[My 48th birthday is today and I'm getting to spend some quality time with my kids tonight, so if you come by, thank you so much for reading. I guess it might also make more sense if you read the linked story I give at the end before reading my blog].
When my mom turned 40, she had an epic meltdown in the upstairs bathroom of our geodesic dome house on Hazel Dell Road, crying and rocking herself in the bathtub while relaying how disappointed she was in her life, and the myriad things she thought she’d have accomplished by that age that she didn't. We were having a party later that day that people would be driving from all over Northern California to attend so I remember feeling like it was important to bandaid this situation so she could get out of the bathtub, don some clothes, maybe some makeup and come down to her own party. There just seemed little sense in adding THAT disappointment to the mix, and it really felt like her meltdown/“existential crises” was just a little too much to handle from the cold water of an upstairs bathroom on party day.
I don’t do epic meltdowns. I don’t do “I’m aging oh my god what the fuck?!” birthday bathtub celebrations.
But sometimes I do have crappy moments.
Yesterday was a day when I felt discouraged at its end. I’m a sunny person but sometimes events are such that you come home after yet another long-ass day and your house is a mess and you’re too done to spend quality time with your ecstatic-to-see-you dog and your goal of starting your Etsy store by your birthday is moot and the fridge is only filled with food long-since salmonella-free and literally you just want to do your laundry for your birthday, and—fuck it all to hell—you start to believe that you’re a failure. That it won’t ever get any better. That you’ll always be the shitty-looking-house-always-working-never-spending-time-with-your-kids-no-time-for-shopping-or-laundry middle-aged lady prone to donating her precious time to unknowing pet sitting clients because of the vortex of personality where such acts must never be spoken of or touted even in the slightest.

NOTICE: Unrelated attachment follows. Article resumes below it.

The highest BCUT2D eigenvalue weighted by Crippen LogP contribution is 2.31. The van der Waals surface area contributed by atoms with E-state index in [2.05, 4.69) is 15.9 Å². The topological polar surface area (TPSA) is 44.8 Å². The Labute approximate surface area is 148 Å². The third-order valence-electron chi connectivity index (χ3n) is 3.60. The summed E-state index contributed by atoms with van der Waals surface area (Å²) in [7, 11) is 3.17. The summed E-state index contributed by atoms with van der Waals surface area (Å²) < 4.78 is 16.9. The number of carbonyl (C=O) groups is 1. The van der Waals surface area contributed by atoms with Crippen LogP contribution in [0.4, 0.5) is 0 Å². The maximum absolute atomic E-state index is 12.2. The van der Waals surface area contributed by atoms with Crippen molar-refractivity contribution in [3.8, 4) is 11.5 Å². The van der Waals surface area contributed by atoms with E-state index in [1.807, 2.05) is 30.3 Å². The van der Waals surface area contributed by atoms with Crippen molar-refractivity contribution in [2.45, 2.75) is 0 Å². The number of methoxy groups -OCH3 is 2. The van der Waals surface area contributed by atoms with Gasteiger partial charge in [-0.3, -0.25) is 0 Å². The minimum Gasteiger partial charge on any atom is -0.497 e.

I was moody, and my disappointment that Livy hadn’t tidied up was palpable. And she felt bad, and was apologizing, which made me feel both better and worse, for while I want her to contribute to our team, Livy is a quintessential, artistic slob who is forgetful and not bothered by mess. She’s also an epileptic with anxiety and depression who is the sweetest, wisest, and most compliant child you could ever know. She would have cleaned up had I asked but I didn’t ask; she also would have done it half-assed because she doesn't think in details and you can’t teach your child how to do stuff when you're never home.
About ten minutes after arriving home, I had sullenly adjourned to my room, when Livy bravely poked her head in and asked me if I felt good enough to read something.
It's about God, she said, and I really think you’ll like it. Then she sent me the attached story (link below); and it hit me to where I was in tears while reading it, for its own beauty but also for the efforts of the child who had offered it to me, so delicately knowing how to soothe the tender spots inside me.
Afterwards, she and I sat and talked about so many things, things she’s felt guilty about (a particular instance where she may have inadvertently hurt someone’s feelings), my own derailed relationship with my mom, how complicated loving someone can be, how complicated loving yourself can be, and I told her about a little girl I'd seen in a princess dress about an hour earlier, at the burger place I'd gotten us dinner at; the girl was like Livy--fair skin, dark curly hair, attentively looking to her dad for how to evaluate what to think and how to feel--and upon seeing her, I somehow flashed on something atypical for accolade-averse me, which was "I did a good job with my kids." I loved them so hard, and wasn't always their friend, and taught them how to think bigger than their own selves, and suffered with them the complex and incredibly-painful journey of learning how to love the world while also loving themselves. Teaching them, even as I was learning it, that the world is so paradoxical that sometimes the greatest act of love you can offer someone is withholding your loving non-judgment when they're being an asshole, and that it's actually okay to let someone be in pain so long as you believe they'll come out the other side of it more loving towards their fellow humans.
And we snuggled and hugged, and I told her what a miracle it is that we even exist (that, at the Universe's inception, matter hadn't followed known laws of physics to become annihilated by anti-matter), and I thought of how strange it is that the small stuff can so easily impede our ability to appreciate and be grateful for what we have and who we are.
For certainly Livy and Julia are something to celebrate. Certainly I am something to celebrate. Certainly we all are. And working too hard and existing in mess is small when our entire world is like a miracle, when matter itself exists beyond all probability, and when we've been gifted with the opportunity to learn how to live in harmony as a collective soul, growing and merging in obvious youth within a Universe itself expanding amid a potentially-infinite number of parallel universes.
We are nothing and everything; we are moment, and infinity, we are the struggle and the victory, the paradox, The End, and we are the miracle, birthing ourselves anew with each hardship--fingertip in water glass--immersed in darkness with a soul that still carries on in its search for Light.